I am full of admiration for what the Englishman has achieved this season. To score 15 goals when you are playing at full-back is a great achievement.
That has been a significant contribution to the Ibrox club’s Championship win, their Petrofac Cup success and the Scottish Cup run, which will culminate in next month’s Final against Hibs.
His 15th goal took him past the club records for the position which he had jointly shared by John Greig (1967-68) and Sandy Jardine (1974-75).
And afterwards he was quick to celebrate the landmark, talking of it being a dream to take something from Greig, a man who has been voted the Greatest-Ever Rangers Player.
It is here I take issue with Tavernier.
John and Sandy’s efforts were achieved in Scotland’s leading division. James has got his haul in a year when the club are playing in the second tier.
You can admire them all but you can’t fairly compare what James has done against his predecessor’s run.
To do so is akin to comparing apples with pears.
It is not the first time since Rangers’ exile in 2012 that we have encountered these kind of stories.
When they won League Two, then the Third Division, in 2012-13, the talk was of breaking the highest number of consecutive wins, a record held since 1928-29.
I couldn’t have it. With all respect to the likes of Berwick, Peterhead and Montrose, you can’t put wins over these clubs on a par with victories over the likes of Celtic, Hearts and Aberdeen.
It is, of course, entirely possible Tavernier will go on to match, or even better, this year’s goals tally when Rangers step up to the Premiership next season.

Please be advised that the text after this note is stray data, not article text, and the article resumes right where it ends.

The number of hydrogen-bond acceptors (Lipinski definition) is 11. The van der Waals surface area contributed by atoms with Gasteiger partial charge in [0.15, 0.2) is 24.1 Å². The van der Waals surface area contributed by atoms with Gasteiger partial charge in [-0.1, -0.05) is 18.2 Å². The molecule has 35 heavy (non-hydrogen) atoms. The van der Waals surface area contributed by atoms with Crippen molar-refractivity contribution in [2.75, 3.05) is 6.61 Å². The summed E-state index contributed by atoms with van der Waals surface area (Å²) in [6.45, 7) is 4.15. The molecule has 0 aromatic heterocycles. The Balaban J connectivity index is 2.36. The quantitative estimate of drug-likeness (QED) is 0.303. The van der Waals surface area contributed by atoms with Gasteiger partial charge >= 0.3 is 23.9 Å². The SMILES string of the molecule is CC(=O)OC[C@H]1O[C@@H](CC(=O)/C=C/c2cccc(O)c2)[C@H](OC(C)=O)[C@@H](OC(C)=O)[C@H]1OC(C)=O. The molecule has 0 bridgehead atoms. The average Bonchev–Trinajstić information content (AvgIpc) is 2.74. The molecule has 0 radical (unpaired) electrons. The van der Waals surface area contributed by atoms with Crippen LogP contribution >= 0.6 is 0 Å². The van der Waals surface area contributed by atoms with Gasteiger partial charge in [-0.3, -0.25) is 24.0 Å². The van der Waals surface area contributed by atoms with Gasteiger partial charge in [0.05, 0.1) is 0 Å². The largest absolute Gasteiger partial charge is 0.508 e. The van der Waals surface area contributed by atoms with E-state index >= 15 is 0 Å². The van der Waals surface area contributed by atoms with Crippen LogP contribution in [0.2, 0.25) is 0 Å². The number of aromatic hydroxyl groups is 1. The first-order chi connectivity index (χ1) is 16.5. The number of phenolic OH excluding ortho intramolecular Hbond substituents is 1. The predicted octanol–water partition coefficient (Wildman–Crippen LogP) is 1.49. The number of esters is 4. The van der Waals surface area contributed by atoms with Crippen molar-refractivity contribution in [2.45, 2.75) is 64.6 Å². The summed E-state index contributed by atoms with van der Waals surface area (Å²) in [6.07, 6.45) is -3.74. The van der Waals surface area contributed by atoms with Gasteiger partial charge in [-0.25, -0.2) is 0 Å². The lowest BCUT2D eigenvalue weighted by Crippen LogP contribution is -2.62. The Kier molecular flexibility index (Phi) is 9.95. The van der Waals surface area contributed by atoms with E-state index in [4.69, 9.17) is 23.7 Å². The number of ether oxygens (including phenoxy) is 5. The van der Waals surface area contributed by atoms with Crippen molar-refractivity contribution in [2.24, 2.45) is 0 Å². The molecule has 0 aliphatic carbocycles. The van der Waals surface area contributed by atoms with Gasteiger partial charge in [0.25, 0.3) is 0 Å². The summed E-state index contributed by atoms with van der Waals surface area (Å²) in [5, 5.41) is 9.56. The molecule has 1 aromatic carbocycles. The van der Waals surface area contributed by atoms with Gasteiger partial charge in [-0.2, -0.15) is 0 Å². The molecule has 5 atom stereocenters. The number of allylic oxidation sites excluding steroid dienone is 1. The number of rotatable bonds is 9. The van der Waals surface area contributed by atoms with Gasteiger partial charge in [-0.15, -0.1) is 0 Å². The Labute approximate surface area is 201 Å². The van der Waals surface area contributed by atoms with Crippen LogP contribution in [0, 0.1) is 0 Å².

If he does, then fair play to him. He will then be able to legitimately talk about himself in the same bracket as the likes of John and Sandy, guys I shared a dressing-room with at Ibrox.
Personally, I think it will be fascinating to see how he gets on at the higher level.
After his flying start to the season, people were quick to suggest Rangers wouldn’t be able to hold onto him, that he would be off at the end of the season to the English Premier League in a £5-million-plus move.
Since then, of course, his form has dipped a bit and the speculation has dried up.
To be fair, I don’t think that is the player’s fault. Rather, I would say, opposition teams have figured out how to combat his threat.
That lesson won’t have been missed by the clubs in the top flight – or their managers.
Blessed with full-time squads containing plenty of young fit players, they will be only too keen to try and likewise show they can shut him down.
So, while he has a lot to celebrate after his efforts this season, James Tavernier is also a young man with a challenge in front of him.
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